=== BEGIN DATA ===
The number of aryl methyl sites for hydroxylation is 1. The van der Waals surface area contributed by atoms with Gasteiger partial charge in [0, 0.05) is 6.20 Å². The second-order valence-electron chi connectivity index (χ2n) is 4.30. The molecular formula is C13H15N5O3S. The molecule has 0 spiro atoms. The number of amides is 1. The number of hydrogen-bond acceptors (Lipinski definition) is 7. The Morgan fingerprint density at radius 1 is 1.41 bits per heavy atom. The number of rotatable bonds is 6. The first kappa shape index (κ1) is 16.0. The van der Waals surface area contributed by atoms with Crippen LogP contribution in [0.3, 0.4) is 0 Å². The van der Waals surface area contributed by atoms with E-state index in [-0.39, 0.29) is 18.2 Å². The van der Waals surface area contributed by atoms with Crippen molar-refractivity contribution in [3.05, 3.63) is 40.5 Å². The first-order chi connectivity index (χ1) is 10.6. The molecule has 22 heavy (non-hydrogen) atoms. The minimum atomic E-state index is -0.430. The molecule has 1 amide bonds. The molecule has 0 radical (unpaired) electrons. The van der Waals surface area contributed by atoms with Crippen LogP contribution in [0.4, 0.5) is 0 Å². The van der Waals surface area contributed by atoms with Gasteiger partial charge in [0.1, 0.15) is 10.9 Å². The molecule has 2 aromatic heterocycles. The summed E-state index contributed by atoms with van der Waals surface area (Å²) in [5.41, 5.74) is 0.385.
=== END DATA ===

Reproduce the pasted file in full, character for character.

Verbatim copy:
The number of aryl methyl sites for hydroxylation is 1. The van der Waals surface area contributed by atoms with Gasteiger partial charge in [0, 0.05) is 6.20 Å². The second-order valence-electron chi connectivity index (χ2n) is 4.30. The molecular formula is C13H15N5O3S. The molecule has 0 spiro atoms. The number of amides is 1. The number of hydrogen-bond acceptors (Lipinski definition) is 7. The Morgan fingerprint density at radius 1 is 1.41 bits per heavy atom. The number of rotatable bonds is 6. The first kappa shape index (κ1) is 16.0. The van der Waals surface area contributed by atoms with Crippen LogP contribution in [0.3, 0.4) is 0 Å². The van der Waals surface area contributed by atoms with E-state index in [-0.39, 0.29) is 18.2 Å². The van der Waals surface area contributed by atoms with Crippen molar-refractivity contribution in [3.05, 3.63) is 40.5 Å². The first-order chi connectivity index (χ1) is 10.6. The molecule has 22 heavy (non-hydrogen) atoms. The minimum atomic E-state index is -0.430. The molecule has 1 amide bonds. The molecule has 0 radical (unpaired) electrons. The van der Waals surface area contributed by atoms with Crippen LogP contribution in [0.4, 0.5) is 0 Å². The van der Waals surface area contributed by atoms with Gasteiger partial charge in [0.1, 0.15) is 10.9 Å². The molecule has 2 aromatic heterocycles. The summed E-state index contributed by atoms with van der Waals surface area (Å²) in [5.41, 5.74) is 0.385.